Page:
Share       Share
                             Lakh)      ( Rs. In
                                                   (40%)   (20%)       (10%)
     Vegetabl      4,000      0.35       1400      560      280         140      980       420
     Potato       10,000      0.35       3500      1400     700         350      2450     1050

     Sugarcan      1,000      0.35        350      140       70             35   245       105
     Agricultur   85000       0.18       15300     6120     3060        1530     10710    4590
     al crops
     Total        100,000                20550     8220     4110        2055     14385    6165

        Total Project cost                : Rs. 708.00 Crores
          Proposed   Financial assistance: Rs. 495.60 Crores.
            Area Planned in the project                : 2.0 lakh
        In 2006 Bihar Agricultural Produce Marketing Act,
         1960, was repealed.
        From the time Bihar Agriculture Produce Market
         (Repeal) Act 2006 became effective, the Government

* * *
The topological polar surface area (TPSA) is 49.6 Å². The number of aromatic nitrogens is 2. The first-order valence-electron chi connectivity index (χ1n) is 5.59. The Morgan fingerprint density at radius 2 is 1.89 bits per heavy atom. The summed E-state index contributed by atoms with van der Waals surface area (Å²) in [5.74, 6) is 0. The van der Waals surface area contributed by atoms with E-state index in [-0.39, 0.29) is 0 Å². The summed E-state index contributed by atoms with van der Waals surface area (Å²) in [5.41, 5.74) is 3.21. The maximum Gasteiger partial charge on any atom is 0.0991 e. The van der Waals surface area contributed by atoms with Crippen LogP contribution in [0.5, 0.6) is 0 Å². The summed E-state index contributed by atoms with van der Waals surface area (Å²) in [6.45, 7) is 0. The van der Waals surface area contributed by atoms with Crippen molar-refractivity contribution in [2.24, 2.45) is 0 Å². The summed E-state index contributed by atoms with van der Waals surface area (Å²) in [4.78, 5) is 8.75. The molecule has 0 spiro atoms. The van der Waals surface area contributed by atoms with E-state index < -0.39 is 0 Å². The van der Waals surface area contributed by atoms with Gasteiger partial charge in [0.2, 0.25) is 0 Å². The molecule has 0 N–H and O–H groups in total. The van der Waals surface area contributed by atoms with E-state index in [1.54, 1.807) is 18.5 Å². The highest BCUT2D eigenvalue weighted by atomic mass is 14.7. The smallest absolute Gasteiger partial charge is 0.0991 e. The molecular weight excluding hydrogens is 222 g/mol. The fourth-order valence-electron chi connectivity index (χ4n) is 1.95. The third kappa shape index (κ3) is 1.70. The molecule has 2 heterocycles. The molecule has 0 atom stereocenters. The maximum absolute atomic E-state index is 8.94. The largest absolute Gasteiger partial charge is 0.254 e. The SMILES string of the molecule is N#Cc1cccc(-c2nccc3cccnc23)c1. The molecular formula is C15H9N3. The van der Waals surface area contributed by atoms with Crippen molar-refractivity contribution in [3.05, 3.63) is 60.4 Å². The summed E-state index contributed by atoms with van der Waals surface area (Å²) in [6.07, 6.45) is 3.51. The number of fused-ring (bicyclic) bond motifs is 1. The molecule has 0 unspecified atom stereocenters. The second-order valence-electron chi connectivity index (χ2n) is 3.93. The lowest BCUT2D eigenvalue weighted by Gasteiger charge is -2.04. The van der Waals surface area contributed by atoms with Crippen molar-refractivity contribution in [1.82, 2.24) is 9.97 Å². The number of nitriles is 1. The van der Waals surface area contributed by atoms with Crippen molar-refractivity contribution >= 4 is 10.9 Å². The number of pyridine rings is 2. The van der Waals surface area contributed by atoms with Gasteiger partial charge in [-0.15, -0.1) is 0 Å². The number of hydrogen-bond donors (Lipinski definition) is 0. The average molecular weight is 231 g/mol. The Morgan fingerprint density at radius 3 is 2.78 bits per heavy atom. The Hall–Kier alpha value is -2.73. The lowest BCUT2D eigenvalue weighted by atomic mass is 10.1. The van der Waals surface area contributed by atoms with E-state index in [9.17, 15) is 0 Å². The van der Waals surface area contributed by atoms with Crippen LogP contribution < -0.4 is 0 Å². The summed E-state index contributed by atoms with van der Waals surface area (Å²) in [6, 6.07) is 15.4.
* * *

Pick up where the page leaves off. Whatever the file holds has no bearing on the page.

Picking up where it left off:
of Bihar has been engaged in devising ways and means
         to address the issues of ensuring that a larger share of
         the final price goes to the farmer in the State.
        This Strategic Plan proposes comprehensive
         development of agricultural markets from farms to state
         of art terminal markets.
     Agricultural Market Development
        At the apex of the marketing system in Bihar, there will be
         Model Terminal Markets (MTM) that would be linked with
         Agri-Business Centres (ABCs), Rural Hats (RHs) and On Farm
         Primary Processing Centres (OFPPCs). The ABCs, RHs and
         OFPPCs will be directly marketing agricultural produce but
         will also have the option of linking farmers with the MTMs in
         the area.
        The comprehensive market infrastructure scheme also
         propose to make optimum utilization of the assets of the
         erstwhile “Bihar State Agricultural Marketing Board”. Which
         has a total of 1324 acres of land in 95 markets of Bihar,
         out of which 54 have developed infrastructure on them, and